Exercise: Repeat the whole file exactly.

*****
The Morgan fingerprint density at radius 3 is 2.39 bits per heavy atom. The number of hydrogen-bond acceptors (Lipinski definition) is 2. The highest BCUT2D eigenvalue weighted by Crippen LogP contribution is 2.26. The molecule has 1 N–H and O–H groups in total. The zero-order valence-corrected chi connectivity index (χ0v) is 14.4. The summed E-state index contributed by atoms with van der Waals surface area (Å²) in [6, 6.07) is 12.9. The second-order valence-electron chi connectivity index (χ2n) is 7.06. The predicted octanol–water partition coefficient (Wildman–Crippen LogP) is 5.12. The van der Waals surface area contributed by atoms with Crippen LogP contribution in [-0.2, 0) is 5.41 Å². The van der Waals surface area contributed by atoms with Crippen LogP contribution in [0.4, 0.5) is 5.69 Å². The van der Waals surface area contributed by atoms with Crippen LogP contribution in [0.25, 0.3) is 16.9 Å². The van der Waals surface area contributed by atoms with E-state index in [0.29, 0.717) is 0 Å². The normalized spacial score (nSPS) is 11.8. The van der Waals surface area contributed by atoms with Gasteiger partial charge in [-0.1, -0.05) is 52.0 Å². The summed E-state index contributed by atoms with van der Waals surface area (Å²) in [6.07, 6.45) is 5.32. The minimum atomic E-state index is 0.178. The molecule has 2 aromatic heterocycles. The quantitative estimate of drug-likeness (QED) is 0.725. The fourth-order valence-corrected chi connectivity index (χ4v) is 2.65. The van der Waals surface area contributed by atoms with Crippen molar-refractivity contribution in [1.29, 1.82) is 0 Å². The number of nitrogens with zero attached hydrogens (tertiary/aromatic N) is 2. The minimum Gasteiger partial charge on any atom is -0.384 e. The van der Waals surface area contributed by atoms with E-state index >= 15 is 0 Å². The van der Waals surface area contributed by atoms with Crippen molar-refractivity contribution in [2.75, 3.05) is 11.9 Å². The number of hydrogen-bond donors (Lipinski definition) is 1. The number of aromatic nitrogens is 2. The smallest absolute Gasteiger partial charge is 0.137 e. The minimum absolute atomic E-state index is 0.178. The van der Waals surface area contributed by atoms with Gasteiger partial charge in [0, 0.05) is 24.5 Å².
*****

The Morgan fingerprint density at radius 3 is 2.39 bits per heavy atom. The number of hydrogen-bond acceptors (Lipinski definition) is 2. The highest BCUT2D eigenvalue weighted by Crippen LogP contribution is 2.26. The molecule has 1 N–H and O–H groups in total. The zero-order valence-corrected chi connectivity index (χ0v) is 14.4. The summed E-state index contributed by atoms with van der Waals surface area (Å²) in [6, 6.07) is 12.9. The second-order valence-electron chi connectivity index (χ2n) is 7.06. The predicted octanol–water partition coefficient (Wildman–Crippen LogP) is 5.12. The van der Waals surface area contributed by atoms with Crippen LogP contribution in [-0.2, 0) is 5.41 Å². The van der Waals surface area contributed by atoms with Crippen LogP contribution in [0.4, 0.5) is 5.69 Å². The van der Waals surface area contributed by atoms with Crippen LogP contribution in [0.25, 0.3) is 16.9 Å². The van der Waals surface area contributed by atoms with E-state index in [0.29, 0.717) is 0 Å². The normalized spacial score (nSPS) is 11.8. The van der Waals surface area contributed by atoms with Gasteiger partial charge in [-0.1, -0.05) is 52.0 Å². The summed E-state index contributed by atoms with van der Waals surface area (Å²) in [6.07, 6.45) is 5.32. The minimum atomic E-state index is 0.178. The molecule has 2 aromatic heterocycles. The quantitative estimate of drug-likeness (QED) is 0.725. The fourth-order valence-corrected chi connectivity index (χ4v) is 2.65. The van der Waals surface area contributed by atoms with Crippen molar-refractivity contribution in [1.29, 1.82) is 0 Å². The number of nitrogens with zero attached hydrogens (tertiary/aromatic N) is 2. The minimum Gasteiger partial charge on any atom is -0.384 e. The van der Waals surface area contributed by atoms with E-state index >= 15 is 0 Å². The van der Waals surface area contributed by atoms with Crippen molar-refractivity contribution in [2.75, 3.05) is 11.9 Å². The number of hydrogen-bond donors (Lipinski definition) is 1. The number of aromatic nitrogens is 2. The smallest absolute Gasteiger partial charge is 0.137 e. The minimum absolute atomic E-state index is 0.178. The van der Waals surface area contributed by atoms with Gasteiger partial charge in [0, 0.05) is 24.5 Å².